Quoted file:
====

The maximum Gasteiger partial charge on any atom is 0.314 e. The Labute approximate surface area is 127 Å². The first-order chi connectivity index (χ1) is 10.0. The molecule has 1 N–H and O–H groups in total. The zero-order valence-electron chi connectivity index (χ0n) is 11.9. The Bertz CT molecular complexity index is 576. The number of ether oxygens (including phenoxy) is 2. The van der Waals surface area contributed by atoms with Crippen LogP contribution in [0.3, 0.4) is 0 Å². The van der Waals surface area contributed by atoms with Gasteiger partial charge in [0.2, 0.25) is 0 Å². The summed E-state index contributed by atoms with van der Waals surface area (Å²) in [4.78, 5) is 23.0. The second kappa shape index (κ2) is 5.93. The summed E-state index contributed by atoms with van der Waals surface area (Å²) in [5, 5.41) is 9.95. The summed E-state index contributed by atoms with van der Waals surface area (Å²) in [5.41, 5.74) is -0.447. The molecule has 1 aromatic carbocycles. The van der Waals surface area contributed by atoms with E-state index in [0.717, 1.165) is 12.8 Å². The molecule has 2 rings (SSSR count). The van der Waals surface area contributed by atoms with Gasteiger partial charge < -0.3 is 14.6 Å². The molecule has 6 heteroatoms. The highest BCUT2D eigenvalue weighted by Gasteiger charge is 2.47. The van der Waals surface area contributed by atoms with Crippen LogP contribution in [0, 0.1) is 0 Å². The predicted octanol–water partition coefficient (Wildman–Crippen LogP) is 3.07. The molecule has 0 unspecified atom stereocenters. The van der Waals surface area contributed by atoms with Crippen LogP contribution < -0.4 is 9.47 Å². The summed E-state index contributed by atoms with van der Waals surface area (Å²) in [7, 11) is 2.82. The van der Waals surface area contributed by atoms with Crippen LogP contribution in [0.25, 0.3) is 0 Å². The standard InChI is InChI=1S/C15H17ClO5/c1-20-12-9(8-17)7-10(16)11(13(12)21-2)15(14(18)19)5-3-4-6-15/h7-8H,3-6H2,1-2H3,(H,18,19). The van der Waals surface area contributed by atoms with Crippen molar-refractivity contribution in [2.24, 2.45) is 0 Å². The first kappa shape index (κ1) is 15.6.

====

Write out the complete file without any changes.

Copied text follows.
The maximum Gasteiger partial charge on any atom is 0.314 e. The Labute approximate surface area is 127 Å². The first-order chi connectivity index (χ1) is 10.0. The molecule has 1 N–H and O–H groups in total. The zero-order valence-electron chi connectivity index (χ0n) is 11.9. The Bertz CT molecular complexity index is 576. The number of ether oxygens (including phenoxy) is 2. The van der Waals surface area contributed by atoms with Crippen LogP contribution in [0.3, 0.4) is 0 Å². The van der Waals surface area contributed by atoms with Gasteiger partial charge in [0.2, 0.25) is 0 Å². The summed E-state index contributed by atoms with van der Waals surface area (Å²) in [4.78, 5) is 23.0. The second kappa shape index (κ2) is 5.93. The summed E-state index contributed by atoms with van der Waals surface area (Å²) in [5, 5.41) is 9.95. The summed E-state index contributed by atoms with van der Waals surface area (Å²) in [5.41, 5.74) is -0.447. The molecule has 1 aromatic carbocycles. The van der Waals surface area contributed by atoms with E-state index in [0.717, 1.165) is 12.8 Å². The molecule has 2 rings (SSSR count). The van der Waals surface area contributed by atoms with Gasteiger partial charge < -0.3 is 14.6 Å². The molecule has 6 heteroatoms. The highest BCUT2D eigenvalue weighted by Gasteiger charge is 2.47. The van der Waals surface area contributed by atoms with Crippen LogP contribution in [0, 0.1) is 0 Å². The predicted octanol–water partition coefficient (Wildman–Crippen LogP) is 3.07. The molecule has 0 unspecified atom stereocenters. The van der Waals surface area contributed by atoms with Crippen LogP contribution < -0.4 is 9.47 Å². The summed E-state index contributed by atoms with van der Waals surface area (Å²) in [7, 11) is 2.82. The van der Waals surface area contributed by atoms with Crippen LogP contribution in [0.25, 0.3) is 0 Å². The standard InChI is InChI=1S/C15H17ClO5/c1-20-12-9(8-17)7-10(16)11(13(12)21-2)15(14(18)19)5-3-4-6-15/h7-8H,3-6H2,1-2H3,(H,18,19). The van der Waals surface area contributed by atoms with Crippen molar-refractivity contribution in [2.24, 2.45) is 0 Å². The first kappa shape index (κ1) is 15.6.